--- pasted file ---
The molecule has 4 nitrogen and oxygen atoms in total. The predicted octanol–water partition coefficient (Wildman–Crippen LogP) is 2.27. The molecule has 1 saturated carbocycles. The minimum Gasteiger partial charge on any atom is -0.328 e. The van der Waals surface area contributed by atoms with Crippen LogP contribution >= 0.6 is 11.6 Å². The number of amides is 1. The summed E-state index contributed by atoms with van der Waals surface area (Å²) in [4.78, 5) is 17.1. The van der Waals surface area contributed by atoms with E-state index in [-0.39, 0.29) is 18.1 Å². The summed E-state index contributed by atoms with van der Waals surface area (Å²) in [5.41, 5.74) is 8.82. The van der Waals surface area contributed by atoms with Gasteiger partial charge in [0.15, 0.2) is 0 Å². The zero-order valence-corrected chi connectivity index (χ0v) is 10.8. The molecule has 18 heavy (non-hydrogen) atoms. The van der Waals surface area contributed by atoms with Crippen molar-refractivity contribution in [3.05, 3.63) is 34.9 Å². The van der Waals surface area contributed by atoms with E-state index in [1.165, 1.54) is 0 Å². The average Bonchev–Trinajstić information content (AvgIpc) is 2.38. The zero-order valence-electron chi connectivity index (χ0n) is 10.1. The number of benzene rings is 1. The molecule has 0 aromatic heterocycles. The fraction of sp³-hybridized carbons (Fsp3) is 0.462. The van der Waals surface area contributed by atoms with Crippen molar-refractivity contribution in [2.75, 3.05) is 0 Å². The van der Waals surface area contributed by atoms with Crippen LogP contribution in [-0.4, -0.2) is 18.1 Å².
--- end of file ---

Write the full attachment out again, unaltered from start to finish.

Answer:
The molecule has 4 nitrogen and oxygen atoms in total. The predicted octanol–water partition coefficient (Wildman–Crippen LogP) is 2.27. The molecule has 1 saturated carbocycles. The minimum Gasteiger partial charge on any atom is -0.328 e. The van der Waals surface area contributed by atoms with Crippen LogP contribution >= 0.6 is 11.6 Å². The number of amides is 1. The summed E-state index contributed by atoms with van der Waals surface area (Å²) in [4.78, 5) is 17.1. The van der Waals surface area contributed by atoms with E-state index in [-0.39, 0.29) is 18.1 Å². The summed E-state index contributed by atoms with van der Waals surface area (Å²) in [5.41, 5.74) is 8.82. The van der Waals surface area contributed by atoms with Gasteiger partial charge in [0.15, 0.2) is 0 Å². The zero-order valence-corrected chi connectivity index (χ0v) is 10.8. The molecule has 18 heavy (non-hydrogen) atoms. The van der Waals surface area contributed by atoms with Crippen molar-refractivity contribution in [3.05, 3.63) is 34.9 Å². The van der Waals surface area contributed by atoms with E-state index in [1.165, 1.54) is 0 Å². The average Bonchev–Trinajstić information content (AvgIpc) is 2.38. The zero-order valence-electron chi connectivity index (χ0n) is 10.1. The number of benzene rings is 1. The molecule has 0 aromatic heterocycles. The fraction of sp³-hybridized carbons (Fsp3) is 0.462. The van der Waals surface area contributed by atoms with Crippen molar-refractivity contribution in [2.75, 3.05) is 0 Å². The van der Waals surface area contributed by atoms with Crippen LogP contribution in [-0.4, -0.2) is 18.1 Å².